I posted the other day about the funny exchange I had with Comcast’s online help. In the middle of last night, someone (or, more likely, some script) posted a comment.
Thanks for sharing this post and I apologize for the experience. I will make sure that this is passed on the appropriate department for evaluation. Most importantly, we would like to have our customers have a good experience. I am also sorry to learn that you are deciding to cancel your cable service. If you are interested, I can reach out to my contacts and see if we can offer a lower-rate package including both services for you. If you are interested, please send me the phone number listed on your account so that I can assist further. Thanks again for sharing this post. Best Regards, Mark Casem Comcast Corp. National Customer Operations We_Can_Help@cable.comcast.com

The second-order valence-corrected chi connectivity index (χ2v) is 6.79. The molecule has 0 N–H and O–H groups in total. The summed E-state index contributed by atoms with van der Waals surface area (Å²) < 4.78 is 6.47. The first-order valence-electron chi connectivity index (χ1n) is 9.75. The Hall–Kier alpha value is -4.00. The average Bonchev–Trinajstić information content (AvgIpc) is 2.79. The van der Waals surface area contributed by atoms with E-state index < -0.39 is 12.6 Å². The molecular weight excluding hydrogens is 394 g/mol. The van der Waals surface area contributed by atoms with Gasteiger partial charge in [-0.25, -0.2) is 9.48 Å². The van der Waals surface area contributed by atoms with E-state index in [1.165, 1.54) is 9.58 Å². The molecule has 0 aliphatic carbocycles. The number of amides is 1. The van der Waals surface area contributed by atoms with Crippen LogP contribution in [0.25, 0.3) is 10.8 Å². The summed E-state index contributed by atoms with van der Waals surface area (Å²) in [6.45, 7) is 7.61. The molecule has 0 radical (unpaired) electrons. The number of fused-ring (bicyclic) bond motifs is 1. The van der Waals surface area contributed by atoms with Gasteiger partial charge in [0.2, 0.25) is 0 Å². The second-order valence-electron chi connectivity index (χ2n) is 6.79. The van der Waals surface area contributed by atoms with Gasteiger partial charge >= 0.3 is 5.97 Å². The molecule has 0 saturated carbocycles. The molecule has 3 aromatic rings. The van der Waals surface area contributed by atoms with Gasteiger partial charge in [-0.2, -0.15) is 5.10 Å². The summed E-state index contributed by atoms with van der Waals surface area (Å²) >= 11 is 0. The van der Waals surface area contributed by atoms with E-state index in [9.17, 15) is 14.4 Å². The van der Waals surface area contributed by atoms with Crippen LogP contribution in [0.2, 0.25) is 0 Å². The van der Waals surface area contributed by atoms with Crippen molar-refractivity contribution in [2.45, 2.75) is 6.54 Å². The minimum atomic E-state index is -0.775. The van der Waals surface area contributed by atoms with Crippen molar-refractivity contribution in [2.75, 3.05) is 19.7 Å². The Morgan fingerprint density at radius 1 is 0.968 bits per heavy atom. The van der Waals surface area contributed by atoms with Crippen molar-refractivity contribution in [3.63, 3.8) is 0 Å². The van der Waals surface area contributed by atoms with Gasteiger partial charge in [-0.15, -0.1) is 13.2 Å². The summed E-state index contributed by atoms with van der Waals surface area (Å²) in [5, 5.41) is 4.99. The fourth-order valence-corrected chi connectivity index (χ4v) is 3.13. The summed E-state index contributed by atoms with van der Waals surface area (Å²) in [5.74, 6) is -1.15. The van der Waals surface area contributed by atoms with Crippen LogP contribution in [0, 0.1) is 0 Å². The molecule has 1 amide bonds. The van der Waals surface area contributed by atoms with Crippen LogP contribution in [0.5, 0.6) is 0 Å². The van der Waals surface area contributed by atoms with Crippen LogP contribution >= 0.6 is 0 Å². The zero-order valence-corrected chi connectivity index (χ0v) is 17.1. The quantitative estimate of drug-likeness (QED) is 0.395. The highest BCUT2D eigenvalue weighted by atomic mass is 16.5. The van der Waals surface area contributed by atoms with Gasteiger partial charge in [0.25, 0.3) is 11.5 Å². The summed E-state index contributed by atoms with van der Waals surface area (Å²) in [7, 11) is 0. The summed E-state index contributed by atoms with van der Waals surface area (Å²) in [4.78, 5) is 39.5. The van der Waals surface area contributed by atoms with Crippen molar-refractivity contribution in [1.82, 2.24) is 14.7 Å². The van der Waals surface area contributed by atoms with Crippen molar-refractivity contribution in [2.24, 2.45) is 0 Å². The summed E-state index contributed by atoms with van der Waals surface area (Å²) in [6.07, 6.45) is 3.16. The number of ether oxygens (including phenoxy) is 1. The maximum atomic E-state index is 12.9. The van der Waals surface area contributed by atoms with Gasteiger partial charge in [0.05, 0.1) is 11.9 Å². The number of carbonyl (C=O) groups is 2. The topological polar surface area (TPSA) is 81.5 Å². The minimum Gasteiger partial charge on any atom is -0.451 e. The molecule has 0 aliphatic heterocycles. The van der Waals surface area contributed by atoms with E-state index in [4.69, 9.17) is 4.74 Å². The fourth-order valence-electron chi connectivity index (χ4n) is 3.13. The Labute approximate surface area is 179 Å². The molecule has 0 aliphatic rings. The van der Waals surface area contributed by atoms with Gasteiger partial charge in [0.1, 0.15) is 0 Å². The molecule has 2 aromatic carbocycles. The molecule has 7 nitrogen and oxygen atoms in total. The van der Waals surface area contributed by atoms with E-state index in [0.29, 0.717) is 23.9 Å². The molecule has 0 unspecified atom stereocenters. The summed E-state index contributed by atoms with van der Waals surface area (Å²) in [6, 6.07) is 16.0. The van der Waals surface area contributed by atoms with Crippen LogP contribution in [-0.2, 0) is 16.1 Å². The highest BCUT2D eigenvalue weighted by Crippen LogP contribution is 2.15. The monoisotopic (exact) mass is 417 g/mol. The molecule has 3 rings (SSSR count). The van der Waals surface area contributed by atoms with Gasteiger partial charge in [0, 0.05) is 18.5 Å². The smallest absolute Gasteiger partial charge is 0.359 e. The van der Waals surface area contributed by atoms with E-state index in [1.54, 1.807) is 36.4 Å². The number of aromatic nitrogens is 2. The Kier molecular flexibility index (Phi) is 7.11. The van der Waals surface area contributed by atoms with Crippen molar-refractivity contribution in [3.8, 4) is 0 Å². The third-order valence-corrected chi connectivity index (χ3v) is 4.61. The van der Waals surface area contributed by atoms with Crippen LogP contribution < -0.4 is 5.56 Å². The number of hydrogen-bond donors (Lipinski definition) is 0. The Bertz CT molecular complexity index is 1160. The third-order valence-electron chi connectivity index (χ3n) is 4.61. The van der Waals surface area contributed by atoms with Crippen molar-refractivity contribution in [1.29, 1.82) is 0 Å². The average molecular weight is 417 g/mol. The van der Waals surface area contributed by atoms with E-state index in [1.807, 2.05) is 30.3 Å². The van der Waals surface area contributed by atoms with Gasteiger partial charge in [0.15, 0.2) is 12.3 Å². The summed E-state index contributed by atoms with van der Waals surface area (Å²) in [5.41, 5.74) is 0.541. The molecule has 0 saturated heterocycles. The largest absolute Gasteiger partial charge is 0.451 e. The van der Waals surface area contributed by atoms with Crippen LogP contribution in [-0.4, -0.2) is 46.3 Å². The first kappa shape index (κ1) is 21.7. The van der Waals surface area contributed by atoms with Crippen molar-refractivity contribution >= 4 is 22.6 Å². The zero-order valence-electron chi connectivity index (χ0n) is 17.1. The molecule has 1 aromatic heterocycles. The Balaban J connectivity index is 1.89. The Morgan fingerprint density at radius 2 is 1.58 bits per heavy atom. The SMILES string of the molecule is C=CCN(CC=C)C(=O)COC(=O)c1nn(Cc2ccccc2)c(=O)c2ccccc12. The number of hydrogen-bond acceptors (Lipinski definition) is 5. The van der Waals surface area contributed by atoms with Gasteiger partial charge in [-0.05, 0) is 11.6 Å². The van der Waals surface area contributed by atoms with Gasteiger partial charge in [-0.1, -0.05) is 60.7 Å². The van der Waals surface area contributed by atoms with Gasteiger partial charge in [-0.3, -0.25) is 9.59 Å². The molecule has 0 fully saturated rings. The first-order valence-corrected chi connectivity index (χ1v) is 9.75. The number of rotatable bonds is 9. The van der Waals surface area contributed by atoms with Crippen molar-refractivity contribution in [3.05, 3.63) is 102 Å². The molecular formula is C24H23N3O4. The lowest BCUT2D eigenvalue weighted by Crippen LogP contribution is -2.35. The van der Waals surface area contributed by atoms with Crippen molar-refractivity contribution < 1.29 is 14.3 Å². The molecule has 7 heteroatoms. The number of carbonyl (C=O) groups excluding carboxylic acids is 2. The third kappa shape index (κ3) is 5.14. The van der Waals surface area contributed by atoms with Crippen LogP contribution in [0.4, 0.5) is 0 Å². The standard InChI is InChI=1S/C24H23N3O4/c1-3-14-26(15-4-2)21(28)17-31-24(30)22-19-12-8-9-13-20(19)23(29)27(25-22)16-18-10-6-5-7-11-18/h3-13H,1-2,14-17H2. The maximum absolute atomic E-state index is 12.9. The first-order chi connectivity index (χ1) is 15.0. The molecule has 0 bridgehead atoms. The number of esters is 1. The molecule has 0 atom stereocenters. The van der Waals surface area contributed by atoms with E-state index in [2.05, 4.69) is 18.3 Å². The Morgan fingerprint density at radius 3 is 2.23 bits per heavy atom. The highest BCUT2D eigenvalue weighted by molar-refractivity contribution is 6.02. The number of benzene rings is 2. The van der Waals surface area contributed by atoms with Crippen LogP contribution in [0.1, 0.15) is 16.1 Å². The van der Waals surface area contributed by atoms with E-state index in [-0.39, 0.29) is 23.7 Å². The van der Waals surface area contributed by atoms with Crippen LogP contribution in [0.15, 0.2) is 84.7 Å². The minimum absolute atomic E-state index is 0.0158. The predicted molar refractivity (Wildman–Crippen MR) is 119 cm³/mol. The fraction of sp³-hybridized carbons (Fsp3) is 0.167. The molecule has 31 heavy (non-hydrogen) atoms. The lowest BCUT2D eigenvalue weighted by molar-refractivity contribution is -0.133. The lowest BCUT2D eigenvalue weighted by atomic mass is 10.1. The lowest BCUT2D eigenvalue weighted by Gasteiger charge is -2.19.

First of all, it’s nice that Comcast is looking at what people say about them online. This makes good business sense. But that’s where the good decisions end. What mistakes did Comcast make? Let me list them for you. First, they clearly didn’t read the post. The comment responds to the general gist of the post, but not the details. That, coupled with the timestamp, suggests that this was not a person but an automated script. Engaging dissatisfied bloggers in conversation about how you can provide better service is great. Spamming blog comments with vague promises to fix things is not. If Mark Casem wants to personally sign the comment, then I want Mark Casem’s email address, not some generic help address. Sure, this means that Mark Casem is going to get a lot of junk mail, but there are always costs associated with doing business. Comcast’s IT department can get a better spam firewall. Second, they could have contacted me directly. Every blog has an “About” page. Mine is right here. It tells you how to contact me. Some people already have. A ten-second personal email would have been so much more effective than this. Third, if a package is available at a lower rate, why don’t you just give that to people? Sure, it costs you some money on people who would have never known about it. But don’t you think it might create some customer loyalty? When Verizon Fios comes to DC, if they’re offering a better deal, do you think people who have been overpaying Comcast are going to stick around? It is somewhat ironic that a complaint about how the customer service people are nearly indistinguishable from a well-designed IM bot gets a response from another customer service person who is indistinguishable from a computer program. Or maybe it’s not ironic but appropriate. In any event, it’s unhelpful. Too bad Comcast didn’t make a real effort to engage me. I would have happily spoken to a real person, and would have blogged about the good experience. I know I complain a lot, so I make an extra effort to also talk about the things that go right. But you missed your chance this time, Comcast. I’m not emailing your help desk. If a real person comes back here and talks to me about my problem, not about the problem that other customers who use the same keywords have, I’ll talk. Edit to add: As you can see in the comments, Mark Casem replied directly with his email address. I’ll be contacting him later today, and I’ll let everyone know how it goes.